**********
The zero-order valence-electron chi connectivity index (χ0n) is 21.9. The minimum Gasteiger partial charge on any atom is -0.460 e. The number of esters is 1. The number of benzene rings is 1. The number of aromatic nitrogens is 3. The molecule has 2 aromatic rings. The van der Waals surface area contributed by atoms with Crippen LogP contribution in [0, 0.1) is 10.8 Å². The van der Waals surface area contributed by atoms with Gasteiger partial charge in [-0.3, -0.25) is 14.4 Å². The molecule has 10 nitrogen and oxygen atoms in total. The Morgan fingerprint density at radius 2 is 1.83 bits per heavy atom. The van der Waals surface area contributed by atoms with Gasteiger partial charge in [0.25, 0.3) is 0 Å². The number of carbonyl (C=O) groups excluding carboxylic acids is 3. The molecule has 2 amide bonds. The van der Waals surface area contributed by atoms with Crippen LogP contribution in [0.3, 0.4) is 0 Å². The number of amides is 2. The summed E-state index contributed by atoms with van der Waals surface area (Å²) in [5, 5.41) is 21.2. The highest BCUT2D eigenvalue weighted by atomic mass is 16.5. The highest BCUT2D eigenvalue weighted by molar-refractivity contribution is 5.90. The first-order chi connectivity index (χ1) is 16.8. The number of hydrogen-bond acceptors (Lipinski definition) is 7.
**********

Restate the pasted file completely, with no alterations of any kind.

The zero-order valence-electron chi connectivity index (χ0n) is 21.9. The minimum Gasteiger partial charge on any atom is -0.460 e. The number of esters is 1. The number of benzene rings is 1. The number of aromatic nitrogens is 3. The molecule has 2 aromatic rings. The van der Waals surface area contributed by atoms with Crippen LogP contribution in [0, 0.1) is 10.8 Å². The van der Waals surface area contributed by atoms with Gasteiger partial charge in [-0.3, -0.25) is 14.4 Å². The molecule has 10 nitrogen and oxygen atoms in total. The Morgan fingerprint density at radius 2 is 1.83 bits per heavy atom. The van der Waals surface area contributed by atoms with Gasteiger partial charge in [0.25, 0.3) is 0 Å². The number of carbonyl (C=O) groups excluding carboxylic acids is 3. The molecule has 2 amide bonds. The van der Waals surface area contributed by atoms with Crippen LogP contribution in [0.3, 0.4) is 0 Å². The number of amides is 2. The summed E-state index contributed by atoms with van der Waals surface area (Å²) in [5, 5.41) is 21.2. The highest BCUT2D eigenvalue weighted by atomic mass is 16.5. The highest BCUT2D eigenvalue weighted by molar-refractivity contribution is 5.90. The first-order chi connectivity index (χ1) is 16.8. The number of hydrogen-bond acceptors (Lipinski definition) is 7.